A new federal crackdown on pipeline firm |
Scott Sunde,Seattle Post Intelligencer
Prompted by a highly publicized failure a week ago,
federal regulators imposed strict new requirements on
the Olympic Pipe Line Co. yesterday that will mean
shutting down and testing segments of the line that run
through Woodinville, Redmond, Bellevue, Renton and
The federal order will indefinitely reduce the flow of
petroleum products in 400-mile Olympic system by 1
million gallons a day.
At the same time, the federal Office of Pipeline Safety
raised new concerns about the integrity of Olympic's
The order issued yesterday criticized how diligent the
company has been in investigating possible defects in
Perhaps more important, regulators also noted that
valves may have been closed incorrectly dozens of
times in recent months.
Computer problems may have caused the valve
closures, which can increase pressure in the pipeline
and weaken it.
"We want to know why it (the valve closures)
happened," said Patricia Klinger, spokeswoman for the
Office of Pipeline Safety. "It's a number that we're
In a prepared statement, Fred Crognale, Olympic's
president, said the company is "willing and able" to
conduct the tests that federal regulators want.
However, he expressed concern that the pressure tests
ordered are at a level higher than those called for in
"There will be an inquiry to DOT (Department of
Transportation) to further understand the basis of this
order," he said.
The Office of Pipeline Safety is part of the
Olympic did not indicate whether it will challenge the
order, which marks the third time that federal regulators
have imposed restrictions and requirements on the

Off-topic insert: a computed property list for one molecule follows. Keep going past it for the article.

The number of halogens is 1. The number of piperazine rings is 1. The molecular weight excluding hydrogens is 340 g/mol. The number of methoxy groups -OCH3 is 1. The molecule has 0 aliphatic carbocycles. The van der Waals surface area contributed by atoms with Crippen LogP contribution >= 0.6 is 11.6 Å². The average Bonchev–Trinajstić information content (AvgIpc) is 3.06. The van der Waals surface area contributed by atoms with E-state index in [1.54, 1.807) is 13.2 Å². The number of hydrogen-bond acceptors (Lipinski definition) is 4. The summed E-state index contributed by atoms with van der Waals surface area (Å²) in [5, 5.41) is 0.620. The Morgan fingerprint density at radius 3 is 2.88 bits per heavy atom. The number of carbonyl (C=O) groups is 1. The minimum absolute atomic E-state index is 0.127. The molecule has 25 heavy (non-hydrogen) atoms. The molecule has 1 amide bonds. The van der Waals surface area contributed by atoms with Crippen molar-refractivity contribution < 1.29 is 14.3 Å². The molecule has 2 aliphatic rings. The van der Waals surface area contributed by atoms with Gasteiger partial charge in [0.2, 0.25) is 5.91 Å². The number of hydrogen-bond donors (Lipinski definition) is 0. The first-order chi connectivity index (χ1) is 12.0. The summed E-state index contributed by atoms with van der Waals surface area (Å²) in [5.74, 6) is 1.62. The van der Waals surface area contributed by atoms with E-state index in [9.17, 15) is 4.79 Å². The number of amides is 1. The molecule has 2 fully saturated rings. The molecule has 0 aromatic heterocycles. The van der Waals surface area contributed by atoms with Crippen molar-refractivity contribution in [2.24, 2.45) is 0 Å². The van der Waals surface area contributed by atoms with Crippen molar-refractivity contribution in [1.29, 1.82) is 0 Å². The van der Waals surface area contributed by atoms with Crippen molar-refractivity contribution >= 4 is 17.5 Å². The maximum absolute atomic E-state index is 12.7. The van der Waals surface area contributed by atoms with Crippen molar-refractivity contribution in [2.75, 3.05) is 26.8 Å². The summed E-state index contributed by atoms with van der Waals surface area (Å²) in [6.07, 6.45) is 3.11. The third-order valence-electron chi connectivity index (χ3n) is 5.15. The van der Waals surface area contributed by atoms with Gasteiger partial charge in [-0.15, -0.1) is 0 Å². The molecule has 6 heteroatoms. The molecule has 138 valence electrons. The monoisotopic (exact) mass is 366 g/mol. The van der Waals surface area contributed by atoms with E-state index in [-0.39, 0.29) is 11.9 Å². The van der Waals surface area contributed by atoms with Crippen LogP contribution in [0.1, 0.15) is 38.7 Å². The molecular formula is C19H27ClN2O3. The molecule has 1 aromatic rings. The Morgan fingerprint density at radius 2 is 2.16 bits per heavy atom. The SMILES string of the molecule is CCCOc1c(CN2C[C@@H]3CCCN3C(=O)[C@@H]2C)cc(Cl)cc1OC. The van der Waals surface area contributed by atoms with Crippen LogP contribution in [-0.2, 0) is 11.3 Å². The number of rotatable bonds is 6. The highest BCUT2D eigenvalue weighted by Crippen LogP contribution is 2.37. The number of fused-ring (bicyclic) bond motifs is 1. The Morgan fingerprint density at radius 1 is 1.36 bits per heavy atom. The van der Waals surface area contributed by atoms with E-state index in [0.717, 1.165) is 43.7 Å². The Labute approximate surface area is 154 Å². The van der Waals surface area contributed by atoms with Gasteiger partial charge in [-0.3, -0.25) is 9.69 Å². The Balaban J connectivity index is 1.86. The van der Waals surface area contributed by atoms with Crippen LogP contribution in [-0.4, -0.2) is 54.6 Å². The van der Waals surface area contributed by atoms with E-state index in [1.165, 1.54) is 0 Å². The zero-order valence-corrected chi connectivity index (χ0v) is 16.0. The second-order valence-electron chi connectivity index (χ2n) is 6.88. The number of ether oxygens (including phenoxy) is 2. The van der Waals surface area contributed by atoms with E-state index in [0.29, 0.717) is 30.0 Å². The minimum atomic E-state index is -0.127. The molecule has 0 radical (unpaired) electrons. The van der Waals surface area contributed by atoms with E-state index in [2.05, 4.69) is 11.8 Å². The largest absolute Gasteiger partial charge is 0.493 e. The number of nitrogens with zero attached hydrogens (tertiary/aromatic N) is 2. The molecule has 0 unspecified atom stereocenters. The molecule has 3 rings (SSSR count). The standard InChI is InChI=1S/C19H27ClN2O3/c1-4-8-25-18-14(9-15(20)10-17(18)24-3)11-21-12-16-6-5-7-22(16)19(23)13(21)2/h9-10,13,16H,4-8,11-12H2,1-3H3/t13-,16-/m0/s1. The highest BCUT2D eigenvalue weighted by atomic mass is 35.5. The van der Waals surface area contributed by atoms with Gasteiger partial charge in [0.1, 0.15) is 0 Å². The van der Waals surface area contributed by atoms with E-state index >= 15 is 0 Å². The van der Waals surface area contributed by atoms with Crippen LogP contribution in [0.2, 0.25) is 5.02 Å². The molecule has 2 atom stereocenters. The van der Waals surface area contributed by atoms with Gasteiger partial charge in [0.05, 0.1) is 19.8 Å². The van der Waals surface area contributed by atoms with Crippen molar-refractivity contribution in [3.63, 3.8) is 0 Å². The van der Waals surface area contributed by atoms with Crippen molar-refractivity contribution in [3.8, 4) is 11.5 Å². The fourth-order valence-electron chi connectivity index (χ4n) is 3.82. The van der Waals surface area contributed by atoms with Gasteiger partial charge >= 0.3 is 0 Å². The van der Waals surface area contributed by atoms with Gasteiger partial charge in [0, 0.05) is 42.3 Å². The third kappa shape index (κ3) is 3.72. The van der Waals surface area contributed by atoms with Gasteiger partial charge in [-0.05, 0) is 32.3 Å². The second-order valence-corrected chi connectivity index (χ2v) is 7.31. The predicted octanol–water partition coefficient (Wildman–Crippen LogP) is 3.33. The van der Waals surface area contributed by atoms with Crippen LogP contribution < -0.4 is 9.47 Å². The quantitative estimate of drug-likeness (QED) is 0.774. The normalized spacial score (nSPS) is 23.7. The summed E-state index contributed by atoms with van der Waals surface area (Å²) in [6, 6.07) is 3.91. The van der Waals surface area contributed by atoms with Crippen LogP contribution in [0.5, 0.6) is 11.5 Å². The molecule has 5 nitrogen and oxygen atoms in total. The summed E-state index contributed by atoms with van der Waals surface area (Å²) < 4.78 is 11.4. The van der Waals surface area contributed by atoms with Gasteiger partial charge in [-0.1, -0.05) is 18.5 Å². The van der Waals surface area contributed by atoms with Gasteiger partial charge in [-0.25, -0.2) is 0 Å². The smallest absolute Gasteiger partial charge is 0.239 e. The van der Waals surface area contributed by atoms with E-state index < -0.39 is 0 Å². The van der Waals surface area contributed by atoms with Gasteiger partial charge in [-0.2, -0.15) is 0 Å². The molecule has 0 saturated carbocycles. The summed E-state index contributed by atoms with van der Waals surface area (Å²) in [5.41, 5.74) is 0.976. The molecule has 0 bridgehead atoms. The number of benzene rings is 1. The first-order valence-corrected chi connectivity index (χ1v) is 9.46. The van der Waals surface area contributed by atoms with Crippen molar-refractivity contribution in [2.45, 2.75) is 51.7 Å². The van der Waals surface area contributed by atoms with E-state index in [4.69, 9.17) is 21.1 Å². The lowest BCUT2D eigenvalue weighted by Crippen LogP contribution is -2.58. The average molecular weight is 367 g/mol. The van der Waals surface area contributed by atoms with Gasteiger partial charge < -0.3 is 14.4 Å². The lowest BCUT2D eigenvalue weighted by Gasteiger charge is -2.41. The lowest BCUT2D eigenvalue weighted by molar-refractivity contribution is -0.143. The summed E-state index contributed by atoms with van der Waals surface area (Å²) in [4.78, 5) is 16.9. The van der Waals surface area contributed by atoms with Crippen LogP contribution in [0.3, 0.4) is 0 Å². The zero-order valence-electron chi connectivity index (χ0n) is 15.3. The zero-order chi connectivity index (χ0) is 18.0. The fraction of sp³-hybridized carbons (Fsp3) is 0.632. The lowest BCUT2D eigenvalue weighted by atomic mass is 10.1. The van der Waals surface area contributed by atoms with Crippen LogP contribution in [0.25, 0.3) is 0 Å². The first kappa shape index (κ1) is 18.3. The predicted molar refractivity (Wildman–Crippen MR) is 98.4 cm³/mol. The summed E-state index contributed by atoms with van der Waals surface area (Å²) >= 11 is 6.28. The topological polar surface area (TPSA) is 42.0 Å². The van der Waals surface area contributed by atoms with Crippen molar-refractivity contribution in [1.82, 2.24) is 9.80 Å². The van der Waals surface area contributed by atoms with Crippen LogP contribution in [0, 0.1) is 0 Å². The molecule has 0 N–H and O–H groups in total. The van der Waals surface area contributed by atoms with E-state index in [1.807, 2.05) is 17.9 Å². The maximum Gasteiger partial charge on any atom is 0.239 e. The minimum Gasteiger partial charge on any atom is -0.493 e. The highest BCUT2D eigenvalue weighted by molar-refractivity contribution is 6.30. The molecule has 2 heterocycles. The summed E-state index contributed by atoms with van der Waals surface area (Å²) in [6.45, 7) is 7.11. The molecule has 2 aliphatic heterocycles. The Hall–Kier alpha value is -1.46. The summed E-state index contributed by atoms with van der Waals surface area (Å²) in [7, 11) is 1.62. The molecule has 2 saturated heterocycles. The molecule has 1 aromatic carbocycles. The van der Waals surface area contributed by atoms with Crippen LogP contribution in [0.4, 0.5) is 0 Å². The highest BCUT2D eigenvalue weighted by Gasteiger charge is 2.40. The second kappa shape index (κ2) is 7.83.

Olympic operates the pipeline from Cherry Point near
the Canadian border to Portland.
The orders follow a June 10 explosion that killed an
18-year-old man and two 10-year-old boys in
Part of the investigation into the accident has focused on
Olympic's computer system.
The system, which operates and monitors the pipeline,
crashed the day of the accident. Also that day, a valve
closed near a terminal in Skagit County, increasing
pressure in the pipeline in Bellingham.
Yesterday, regulators revealed that valves located
upstream of the Skagit County terminal have closed 59
times since December 1998.
Workers did not close the valves, and Klinger said
regulators are still trying to determine whether the
computer system mistakenly closed them.
Closed valves can cause pressure to build up in the
pipeline, ultimately weakening it.
As part of the order issued yesterday, Olympic will be
forced to perform water-pressure tests on the entire
upper 37 miles of pipeline, which has been closed since
the June 10 accident.
Olympic already has begun those tests, known as
hydrostatic tests, on a 10-mile section of the line that
runs through Bellingham.
A week ago today, a segment of line failed during the
Bellingham test, ripping a 6 1/2-foot hole in the pipe
along a seam.
Part of the latest order also will require Olympic to
close and perform hydrostatic tests on parts of the line
that remain open in Skagit, Snohomish and King
That includes a 16-inch pipeline that runs through the
suburbs east of Seattle to Renton.
It also will require tests at the same pressures that the
city of Bellingham had demanded. Bellingham has asked
for tests at 133 percent of maximum operating pressure;